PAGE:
From September – November 2018 we are hosting a series of workshops to unite practitioners, policy makers and academics in an exploration of Basic Income in Scotland. This series is funded by the Scottish Universities Insight Institute (SUII) in partnership with Heriot-Watt and University of Edinburgh. We will cover issues that intersect with Basic Income, such as housing and human rights. The outputs will contribute to the public debates around the pilot authorities’ plans in Scotland, and deepen the understanding available globally for critics and proponents alike.
Late last year we were awarded a grant by the Scottish Universities Insight Institute to run a series of workshops Exploring Basic Income in Scotland. Much has happened since and significant progress has been made. Scottish Government has now allocated funds to 4 Scottish local authorities to design basic income pilots: Edinburgh, Fife, Glasgow and North Ayrshire.
This programme is about bringing together academics, practitioners and policymakers. Crucially, sceptics of the concept and the potential impacts on particular groups will be involved, as well as those who fully support the implementation of a Basic Income model in Scotland. We aim to anticipate and address the challenges of implementing Basic Income, with a focus on the Scottish context.
Through robust and focused discussion and analysis the plan is for a more rigorous basis for discussing and introducing a Basic Income in Scotland, with lessons for elsewhere as well. Each workshop will have a specific theme for discussion and we will welcome attendees and speakers with expertise specific to that subject. The workshop topics are:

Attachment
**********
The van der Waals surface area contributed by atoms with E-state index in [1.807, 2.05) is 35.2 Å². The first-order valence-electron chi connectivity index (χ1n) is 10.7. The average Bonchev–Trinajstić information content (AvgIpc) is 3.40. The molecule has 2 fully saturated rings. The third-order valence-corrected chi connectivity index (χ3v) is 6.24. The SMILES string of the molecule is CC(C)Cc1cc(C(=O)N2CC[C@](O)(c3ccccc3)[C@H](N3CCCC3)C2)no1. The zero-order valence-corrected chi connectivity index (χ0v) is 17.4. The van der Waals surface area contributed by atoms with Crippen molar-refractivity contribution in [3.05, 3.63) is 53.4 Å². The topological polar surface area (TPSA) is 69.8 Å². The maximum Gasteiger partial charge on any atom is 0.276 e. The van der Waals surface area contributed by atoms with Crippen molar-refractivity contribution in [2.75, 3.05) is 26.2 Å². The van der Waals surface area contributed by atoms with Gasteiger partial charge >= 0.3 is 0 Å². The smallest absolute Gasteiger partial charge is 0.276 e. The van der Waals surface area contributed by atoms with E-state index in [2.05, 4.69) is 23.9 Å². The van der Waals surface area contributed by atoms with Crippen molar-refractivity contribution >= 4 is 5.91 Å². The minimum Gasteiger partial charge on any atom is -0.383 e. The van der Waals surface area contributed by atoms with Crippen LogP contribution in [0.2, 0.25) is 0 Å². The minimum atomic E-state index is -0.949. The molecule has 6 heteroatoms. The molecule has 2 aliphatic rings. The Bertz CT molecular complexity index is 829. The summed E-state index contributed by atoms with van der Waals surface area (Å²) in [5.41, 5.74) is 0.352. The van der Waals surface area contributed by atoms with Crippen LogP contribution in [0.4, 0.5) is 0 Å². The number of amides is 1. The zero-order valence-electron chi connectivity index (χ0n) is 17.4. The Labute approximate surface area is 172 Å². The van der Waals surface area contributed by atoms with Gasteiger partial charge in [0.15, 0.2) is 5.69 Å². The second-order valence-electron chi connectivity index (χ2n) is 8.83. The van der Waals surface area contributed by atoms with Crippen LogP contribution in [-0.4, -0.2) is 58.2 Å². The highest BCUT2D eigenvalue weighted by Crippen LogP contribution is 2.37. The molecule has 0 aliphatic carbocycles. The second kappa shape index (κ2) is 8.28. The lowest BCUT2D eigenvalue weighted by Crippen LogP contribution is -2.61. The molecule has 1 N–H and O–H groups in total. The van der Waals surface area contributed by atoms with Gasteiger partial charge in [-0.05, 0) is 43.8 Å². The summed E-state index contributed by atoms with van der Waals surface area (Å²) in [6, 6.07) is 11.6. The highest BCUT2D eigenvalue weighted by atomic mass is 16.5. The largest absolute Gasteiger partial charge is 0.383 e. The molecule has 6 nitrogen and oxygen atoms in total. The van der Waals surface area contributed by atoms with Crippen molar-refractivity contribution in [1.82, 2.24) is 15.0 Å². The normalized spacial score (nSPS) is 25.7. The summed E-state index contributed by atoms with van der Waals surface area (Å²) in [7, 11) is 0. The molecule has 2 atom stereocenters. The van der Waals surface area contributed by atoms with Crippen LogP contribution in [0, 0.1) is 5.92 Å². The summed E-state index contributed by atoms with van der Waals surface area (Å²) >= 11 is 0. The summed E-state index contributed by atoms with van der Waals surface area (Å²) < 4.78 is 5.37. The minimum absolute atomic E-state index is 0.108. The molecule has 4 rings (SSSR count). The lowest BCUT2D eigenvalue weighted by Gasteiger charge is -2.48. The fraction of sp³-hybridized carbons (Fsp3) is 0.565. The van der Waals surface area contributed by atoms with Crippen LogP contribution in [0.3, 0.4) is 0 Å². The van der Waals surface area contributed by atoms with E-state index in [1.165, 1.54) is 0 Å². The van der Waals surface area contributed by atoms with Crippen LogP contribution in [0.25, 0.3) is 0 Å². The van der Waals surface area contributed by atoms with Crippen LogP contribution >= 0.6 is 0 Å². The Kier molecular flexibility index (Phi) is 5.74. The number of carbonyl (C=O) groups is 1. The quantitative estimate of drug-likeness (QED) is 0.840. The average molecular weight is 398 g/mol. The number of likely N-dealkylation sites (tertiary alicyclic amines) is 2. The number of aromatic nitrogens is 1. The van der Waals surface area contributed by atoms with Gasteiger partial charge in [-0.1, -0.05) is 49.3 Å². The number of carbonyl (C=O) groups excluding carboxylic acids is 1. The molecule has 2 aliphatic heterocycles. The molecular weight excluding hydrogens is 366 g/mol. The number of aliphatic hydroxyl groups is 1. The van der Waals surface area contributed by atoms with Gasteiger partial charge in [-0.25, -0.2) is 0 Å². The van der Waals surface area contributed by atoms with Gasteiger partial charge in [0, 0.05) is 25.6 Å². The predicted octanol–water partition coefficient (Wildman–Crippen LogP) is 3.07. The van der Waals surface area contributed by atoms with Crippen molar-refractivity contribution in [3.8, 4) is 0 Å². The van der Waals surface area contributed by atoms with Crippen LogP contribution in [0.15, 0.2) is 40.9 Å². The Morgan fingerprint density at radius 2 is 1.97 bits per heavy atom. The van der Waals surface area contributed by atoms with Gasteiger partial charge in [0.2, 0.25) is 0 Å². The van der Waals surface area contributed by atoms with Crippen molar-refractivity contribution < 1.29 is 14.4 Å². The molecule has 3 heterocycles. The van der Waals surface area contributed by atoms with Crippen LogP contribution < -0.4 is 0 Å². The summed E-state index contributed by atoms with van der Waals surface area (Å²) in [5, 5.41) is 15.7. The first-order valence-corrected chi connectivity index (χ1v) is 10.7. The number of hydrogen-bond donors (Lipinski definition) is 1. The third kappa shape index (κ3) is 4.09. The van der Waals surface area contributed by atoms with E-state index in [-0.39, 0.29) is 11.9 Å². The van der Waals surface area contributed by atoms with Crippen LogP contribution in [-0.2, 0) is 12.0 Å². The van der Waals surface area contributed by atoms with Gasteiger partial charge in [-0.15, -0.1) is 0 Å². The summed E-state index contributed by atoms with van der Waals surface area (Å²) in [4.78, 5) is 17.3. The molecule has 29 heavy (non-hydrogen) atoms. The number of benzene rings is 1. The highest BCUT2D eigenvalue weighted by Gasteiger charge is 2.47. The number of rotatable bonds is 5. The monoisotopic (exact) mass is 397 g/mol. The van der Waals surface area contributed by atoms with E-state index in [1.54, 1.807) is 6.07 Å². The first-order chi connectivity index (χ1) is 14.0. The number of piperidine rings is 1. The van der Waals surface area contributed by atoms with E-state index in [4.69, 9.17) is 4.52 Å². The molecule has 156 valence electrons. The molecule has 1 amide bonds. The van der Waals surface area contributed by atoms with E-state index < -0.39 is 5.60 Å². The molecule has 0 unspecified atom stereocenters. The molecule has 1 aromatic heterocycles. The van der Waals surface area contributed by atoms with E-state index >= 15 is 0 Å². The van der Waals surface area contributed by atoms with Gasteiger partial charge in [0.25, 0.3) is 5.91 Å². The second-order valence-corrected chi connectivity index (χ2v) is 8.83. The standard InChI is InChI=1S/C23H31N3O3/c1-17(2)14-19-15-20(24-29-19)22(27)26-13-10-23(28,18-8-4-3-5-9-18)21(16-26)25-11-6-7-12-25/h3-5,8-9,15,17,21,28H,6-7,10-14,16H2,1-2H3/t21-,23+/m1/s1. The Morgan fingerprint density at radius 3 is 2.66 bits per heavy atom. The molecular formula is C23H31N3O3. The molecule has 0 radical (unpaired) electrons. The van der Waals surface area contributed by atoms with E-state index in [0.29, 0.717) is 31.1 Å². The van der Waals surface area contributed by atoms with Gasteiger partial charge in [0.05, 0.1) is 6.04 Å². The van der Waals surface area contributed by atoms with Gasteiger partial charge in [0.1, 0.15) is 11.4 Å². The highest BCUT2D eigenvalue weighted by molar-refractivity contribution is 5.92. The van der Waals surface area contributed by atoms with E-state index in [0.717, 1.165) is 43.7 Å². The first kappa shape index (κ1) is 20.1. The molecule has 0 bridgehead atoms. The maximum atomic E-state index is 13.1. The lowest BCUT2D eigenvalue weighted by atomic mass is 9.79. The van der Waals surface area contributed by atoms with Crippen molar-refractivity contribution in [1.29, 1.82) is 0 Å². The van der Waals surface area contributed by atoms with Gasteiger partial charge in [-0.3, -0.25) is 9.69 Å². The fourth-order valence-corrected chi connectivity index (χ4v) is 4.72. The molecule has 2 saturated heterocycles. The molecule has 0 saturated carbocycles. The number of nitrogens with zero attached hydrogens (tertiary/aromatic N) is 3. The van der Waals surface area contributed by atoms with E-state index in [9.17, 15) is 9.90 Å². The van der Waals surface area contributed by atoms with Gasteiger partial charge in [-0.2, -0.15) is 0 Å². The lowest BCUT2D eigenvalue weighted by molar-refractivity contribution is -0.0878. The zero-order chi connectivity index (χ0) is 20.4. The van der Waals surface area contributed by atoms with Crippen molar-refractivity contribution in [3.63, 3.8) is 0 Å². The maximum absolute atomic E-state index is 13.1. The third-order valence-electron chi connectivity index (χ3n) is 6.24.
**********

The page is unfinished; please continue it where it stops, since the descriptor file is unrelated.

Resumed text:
- Human rights and equality
- Employment and entrepreneurship
- Implementation, evaluation and modelling
Each workshop will be informed by a pre-circulated scoping paper that we will also share publicly on our blog. You can read the first paper “Universal Basic Income in the UK”, written by Professor Paul Spicker, here. Focus groups, each a mixture of representatives from organisations and researchers with a special interest in that field, will then explore and address the challenges for different interests and concerns of Basic Income models.
We will capture the essence of the discussions to produce 6 briefing papers. The briefing papers will be published by SUII and CBINS to ensure the insight gained is widely accessible.
These workshops are unique in their approach, bringing together people from a variety of backgrounds and expertise to discuss themes identified as crucial to the effective implementation of a Basic Income. We are very excited to be facilitating the series and are grateful to SUII for funding the project.
If you would like to participate in any of these workshops please get in touch firstname.lastname@example.org. Be the first to receive the outputs of this project by signing up to our mailing list.